Dupree was the second coming of Earl Campbell, the heir apparent to Herschel Walker and the future of college and professional football all before his 18th birthday.

At 6-foot-3-inches with legs the size of magnolia trunks and arms as strong as oak tree branches, Dupree became the prized recruit of the 1981 high school prep class. He received letters, phone calls and visits from NCAA football powerhouses including LSU, Texas, Alabama, Georgia, Mississippi State, Southern Miss, UCLA, Pittsburgh and OU.

“My mom, brother and friends were excited. It was a chance to move up to the next level,” Dupree said. “Everybody was really excited about it, no matter where I chose to go.”

Although as a kid Dupree said he wanted to attend Mississippi State, it was the savvy recruiting by coach Barry Switzer that led Dupree to choose OU.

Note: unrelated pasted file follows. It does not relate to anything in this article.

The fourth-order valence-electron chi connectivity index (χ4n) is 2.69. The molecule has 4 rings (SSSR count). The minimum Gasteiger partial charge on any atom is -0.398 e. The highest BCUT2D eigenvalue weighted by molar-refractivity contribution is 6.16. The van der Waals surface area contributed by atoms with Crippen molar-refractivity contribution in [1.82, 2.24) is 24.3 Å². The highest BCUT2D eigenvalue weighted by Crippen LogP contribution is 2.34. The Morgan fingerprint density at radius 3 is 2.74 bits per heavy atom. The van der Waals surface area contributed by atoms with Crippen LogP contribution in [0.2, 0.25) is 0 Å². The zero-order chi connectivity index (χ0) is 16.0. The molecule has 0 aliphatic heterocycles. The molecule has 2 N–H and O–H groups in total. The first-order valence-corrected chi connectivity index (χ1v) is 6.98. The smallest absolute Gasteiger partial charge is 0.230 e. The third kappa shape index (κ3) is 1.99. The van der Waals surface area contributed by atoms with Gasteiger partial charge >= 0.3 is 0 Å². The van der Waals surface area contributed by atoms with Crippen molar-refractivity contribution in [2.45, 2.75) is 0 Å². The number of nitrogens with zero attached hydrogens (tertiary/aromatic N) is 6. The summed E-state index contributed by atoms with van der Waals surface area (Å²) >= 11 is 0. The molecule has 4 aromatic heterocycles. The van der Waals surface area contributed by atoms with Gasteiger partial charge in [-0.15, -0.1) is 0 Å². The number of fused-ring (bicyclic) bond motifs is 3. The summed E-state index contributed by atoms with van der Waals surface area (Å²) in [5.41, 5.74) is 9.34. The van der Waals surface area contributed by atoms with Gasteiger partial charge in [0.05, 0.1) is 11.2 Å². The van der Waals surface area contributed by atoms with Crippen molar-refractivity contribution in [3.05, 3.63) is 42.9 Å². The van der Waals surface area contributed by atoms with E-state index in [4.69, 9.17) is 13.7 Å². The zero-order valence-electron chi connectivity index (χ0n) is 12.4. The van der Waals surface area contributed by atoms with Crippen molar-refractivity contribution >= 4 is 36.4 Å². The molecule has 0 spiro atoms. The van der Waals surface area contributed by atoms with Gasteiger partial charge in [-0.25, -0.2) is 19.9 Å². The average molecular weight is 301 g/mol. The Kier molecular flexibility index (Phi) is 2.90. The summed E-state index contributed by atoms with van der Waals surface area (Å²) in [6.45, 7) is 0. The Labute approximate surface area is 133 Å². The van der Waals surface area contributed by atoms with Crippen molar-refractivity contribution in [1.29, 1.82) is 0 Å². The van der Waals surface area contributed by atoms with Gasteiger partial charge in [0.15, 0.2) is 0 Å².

“Coach Switzer had swagger like no other coach had,” Dupree said. “And that’s what I liked about him.”

In a clip from ESPN’s 30 for 30 documentary “The Best That Never Was” released to The Daily, it was revealed that one close friend of Dupree — Rev. Ken Fairley — remembers Dupree calling him just three days after signing his letter of intent to OU to say that he did not want to attend OU anymore. Fairley called Dupree “possibly the best athlete in the United States at that time.”

Dupree was the biggest thing that ever came out of his home town of Philadelphia, Miss. It was with the weight of the whole town on his shoulders that he left for Norman in the summer of 1982.

In the fall, Switzer changed his offensive scheme from the wishbone to the I-formation. The difference: In the wishbone, the defense determines after the snap who gets the ball; in the I-formation, it is predetermined in the huddle who gets the ball. Dupree was going to be the tailback in the I-formation. The onus was placed on him to perform.